Pierce Butler (justice)

Pierce Butler (March 17, 1866 – November 16, 1939) was an American jurist who served as an Associate Justice of the Supreme Court of the United States from 1923 until his death in 1939. He is notable for being the first Justice from Minnesota, and for being a Democrat appointed by a Republican president, Warren G. Harding.

Pierce Butler
Associate Justice of the Supreme Court of the United States
In office
December 21, 1922  November 16, 1939[1]
Nominated byWarren Harding
Preceded byWilliam Day
Succeeded byFrank Murphy
Personal details
Born(1866-03-17)March 17, 1866
Dakota County, Minnesota, U.S.
DiedNovember 16, 1939(1939-11-16) (aged 73)
Washington, D.C., U.S.
Political partyDemocratic
Annie Cronin (m. 1891)
EducationCarleton College (BS)

Early life and education

Butler was born to Patrick and Mary Ann Butler, Catholic immigrants from County Wicklow, Ireland. (The pair met in Galena, Illinois, after having left the same part of Ireland because of the Irish Potato Famine.) Soon, the couple settled in Sciota, then Waterford, Dakota County, Minnesota. Their son Pierce Butler was the sixth of nine children born in a log cabin; all but his sister would live to adulthood.

Butler graduated from Carleton College, where he was a member of Phi Kappa Psi Fraternity. He read for the law and was admitted to the bar in 1888. He married Annie M. Cronin in 1891.


He was elected as county attorney in Ramsey County in 1892, and re-elected in 1894.[2] Butler joined the law firm of How & Eller in 1896, which became How & Butler after the death of Homer C. Eller the following year. He accepted an offer to practice in St. Paul, Minnesota, where he took care of railroad-related litigation for James J. Hill. He was highly successful in representing railroads.[3]

In 1905 he returned to private practice and rejoined Jared How. He had also served as a lawyer for the company owned by his five brothers. In 1908, Butler was elected President of the Minnesota State Bar Association.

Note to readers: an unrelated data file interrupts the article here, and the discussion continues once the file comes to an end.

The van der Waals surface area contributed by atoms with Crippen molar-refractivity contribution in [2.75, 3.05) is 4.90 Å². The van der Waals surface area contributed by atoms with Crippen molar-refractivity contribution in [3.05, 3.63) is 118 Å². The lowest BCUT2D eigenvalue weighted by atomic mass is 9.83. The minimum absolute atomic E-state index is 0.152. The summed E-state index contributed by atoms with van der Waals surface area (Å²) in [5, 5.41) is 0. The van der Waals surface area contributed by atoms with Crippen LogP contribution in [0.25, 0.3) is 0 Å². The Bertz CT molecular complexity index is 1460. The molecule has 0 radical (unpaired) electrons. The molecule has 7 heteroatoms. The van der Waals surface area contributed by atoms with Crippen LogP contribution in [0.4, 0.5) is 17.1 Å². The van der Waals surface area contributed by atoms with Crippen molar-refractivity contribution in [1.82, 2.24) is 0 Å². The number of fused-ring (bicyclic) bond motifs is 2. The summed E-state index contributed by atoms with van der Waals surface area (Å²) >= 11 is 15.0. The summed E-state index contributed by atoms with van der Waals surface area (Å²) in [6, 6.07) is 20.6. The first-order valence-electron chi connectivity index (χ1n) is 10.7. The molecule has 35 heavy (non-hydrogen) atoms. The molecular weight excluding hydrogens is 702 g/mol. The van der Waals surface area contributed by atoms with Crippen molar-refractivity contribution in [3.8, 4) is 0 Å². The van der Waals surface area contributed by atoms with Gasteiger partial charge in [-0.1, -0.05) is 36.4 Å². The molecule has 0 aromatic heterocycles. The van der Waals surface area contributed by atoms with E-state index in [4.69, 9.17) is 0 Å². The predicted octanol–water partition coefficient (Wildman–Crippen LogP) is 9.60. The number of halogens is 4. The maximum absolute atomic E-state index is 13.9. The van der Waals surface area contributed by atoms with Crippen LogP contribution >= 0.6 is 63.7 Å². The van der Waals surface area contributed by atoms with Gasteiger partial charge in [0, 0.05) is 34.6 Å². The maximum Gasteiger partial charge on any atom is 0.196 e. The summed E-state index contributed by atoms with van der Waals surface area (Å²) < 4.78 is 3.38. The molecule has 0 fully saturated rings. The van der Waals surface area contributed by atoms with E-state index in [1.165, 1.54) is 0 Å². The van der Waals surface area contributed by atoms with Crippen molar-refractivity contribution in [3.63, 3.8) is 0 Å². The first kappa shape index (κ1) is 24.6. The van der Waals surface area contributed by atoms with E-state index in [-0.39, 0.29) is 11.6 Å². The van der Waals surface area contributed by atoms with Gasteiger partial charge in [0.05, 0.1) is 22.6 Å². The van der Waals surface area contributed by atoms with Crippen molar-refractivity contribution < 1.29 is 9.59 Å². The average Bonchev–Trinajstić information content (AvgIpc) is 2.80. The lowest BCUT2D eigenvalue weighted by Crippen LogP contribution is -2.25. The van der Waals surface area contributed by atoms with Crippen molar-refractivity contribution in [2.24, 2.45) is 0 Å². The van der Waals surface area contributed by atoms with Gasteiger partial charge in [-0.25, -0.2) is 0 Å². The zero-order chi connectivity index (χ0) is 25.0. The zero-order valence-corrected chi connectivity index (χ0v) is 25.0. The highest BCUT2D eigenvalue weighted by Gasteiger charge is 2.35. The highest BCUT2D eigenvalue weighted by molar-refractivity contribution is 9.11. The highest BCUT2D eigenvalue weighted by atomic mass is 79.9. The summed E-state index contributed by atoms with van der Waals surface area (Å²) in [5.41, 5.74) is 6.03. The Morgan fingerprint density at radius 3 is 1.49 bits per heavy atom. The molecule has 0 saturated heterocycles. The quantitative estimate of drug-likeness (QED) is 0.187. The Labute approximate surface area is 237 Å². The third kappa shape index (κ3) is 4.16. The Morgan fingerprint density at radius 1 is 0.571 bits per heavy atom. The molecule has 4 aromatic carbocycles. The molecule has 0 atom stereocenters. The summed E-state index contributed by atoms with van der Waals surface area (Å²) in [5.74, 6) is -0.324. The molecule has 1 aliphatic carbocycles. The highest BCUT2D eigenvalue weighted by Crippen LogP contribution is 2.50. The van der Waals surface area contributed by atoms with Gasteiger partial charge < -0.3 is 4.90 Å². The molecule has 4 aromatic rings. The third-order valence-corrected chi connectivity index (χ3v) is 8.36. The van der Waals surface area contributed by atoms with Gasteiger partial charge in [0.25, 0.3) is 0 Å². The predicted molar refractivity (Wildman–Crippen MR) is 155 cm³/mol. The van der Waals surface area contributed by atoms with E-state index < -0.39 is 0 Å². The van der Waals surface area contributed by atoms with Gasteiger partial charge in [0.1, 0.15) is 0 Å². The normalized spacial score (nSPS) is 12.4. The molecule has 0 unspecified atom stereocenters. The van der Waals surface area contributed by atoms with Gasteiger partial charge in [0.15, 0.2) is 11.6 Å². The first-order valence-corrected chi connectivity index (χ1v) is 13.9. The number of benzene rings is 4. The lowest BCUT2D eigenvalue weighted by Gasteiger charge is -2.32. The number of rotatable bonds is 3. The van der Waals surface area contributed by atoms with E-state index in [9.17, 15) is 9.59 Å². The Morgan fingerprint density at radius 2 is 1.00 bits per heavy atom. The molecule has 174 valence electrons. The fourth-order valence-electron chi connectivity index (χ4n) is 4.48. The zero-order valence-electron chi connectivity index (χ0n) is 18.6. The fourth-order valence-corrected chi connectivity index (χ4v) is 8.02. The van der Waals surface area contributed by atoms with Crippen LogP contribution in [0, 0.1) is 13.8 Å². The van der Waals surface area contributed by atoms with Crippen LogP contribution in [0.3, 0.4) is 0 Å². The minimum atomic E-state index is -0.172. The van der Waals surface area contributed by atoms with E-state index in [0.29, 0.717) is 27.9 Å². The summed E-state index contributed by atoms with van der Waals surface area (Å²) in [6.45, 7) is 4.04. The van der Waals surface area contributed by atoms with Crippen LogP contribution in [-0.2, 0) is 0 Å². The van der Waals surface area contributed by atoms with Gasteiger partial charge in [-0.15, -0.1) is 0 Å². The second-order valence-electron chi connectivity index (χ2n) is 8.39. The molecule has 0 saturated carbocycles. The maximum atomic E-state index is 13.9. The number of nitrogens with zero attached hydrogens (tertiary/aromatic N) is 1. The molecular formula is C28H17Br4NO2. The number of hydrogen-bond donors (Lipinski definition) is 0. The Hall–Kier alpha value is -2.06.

From 1912 to 1922, he worked in railroad law in Canada, alternately representing the shareholders of railroad companies and the Canadian government; he produced favorable results for both. When he was nominated for the United States Supreme Court in 1922, Butler was in the process of winning approximately $12,000,000 for the Toronto Street Railway shareholders.

Nomination and confirmation

Although he was supported by Chief Justice and former President William Howard Taft, Butler's opposition to "radical" and "disloyal" professors at the University of Minnesota (where he had served on the Board of Regents) made him a controversial Supreme Court nominee when proposed by Republican President Warren Harding. The Senator-elect Henrik Shipstead of his home state opposed him, as did the Progressive Senator Robert M. La Follette Sr. of Wisconsin.[3] Also against his confirmation were labor activists, some liberal magazines (The New Republic and The Nation) and the Ku Klux Klan because he was Catholic. However, with the support of prominent Roman Catholics, fellow lawyers (the Minnesota State Bar Association strongly endorsed him), and business groups (especially railroad companies), as well as Minnesota's other senator Knute Nelson, Butler was confirmed on Dec 21, 1922, by a margin of 61 to 8. The Senators who voted against him were five Democrats (Walter F. George, William J. Harris, J. Thomas Heflin, Morris Sheppard, and Park Trammell) and three Republicans (Robert M. La Follette Sr., Peter Norbeck, and George W. Norris). He took his seat on the Court on January 2, 1923.[4][5]

Court service

As an Associate Justice, Butler vigorously opposed regulation of business and the implementation of welfare programs by the federal government (as unconstitutional). During the Great Depression, he ruled against the constitutionality of many "New Deal" lawsthe Agricultural Adjustment Administration and the National Recovery Administrationwhich had been supported by his fellow Democrat Franklin D. Roosevelt.[3] This earned him a place among the so-called "Four Horsemen," which also included James Clark McReynolds, George Sutherland, and Willis Van Devanter.[3][6] During his sixteen years on the bench, Justice Butler authored 327 majority opinions as well as 50 eloquent minority opinions.

He wrote the majority opinion (6–3) in United States v. Schwimmer, in which the Hungarian immigrant's application for citizenship was denied because of her candid refusal to take an oath to "take up arms" for her adopted country.

In Palko v. Connecticut, Butler was the lone dissenter on the court; the rest of the justices believed that a state was not restrained from trying a man a second time for the same crime. Butler believed this violated the Fourteenth Amendment to the United States Constitution.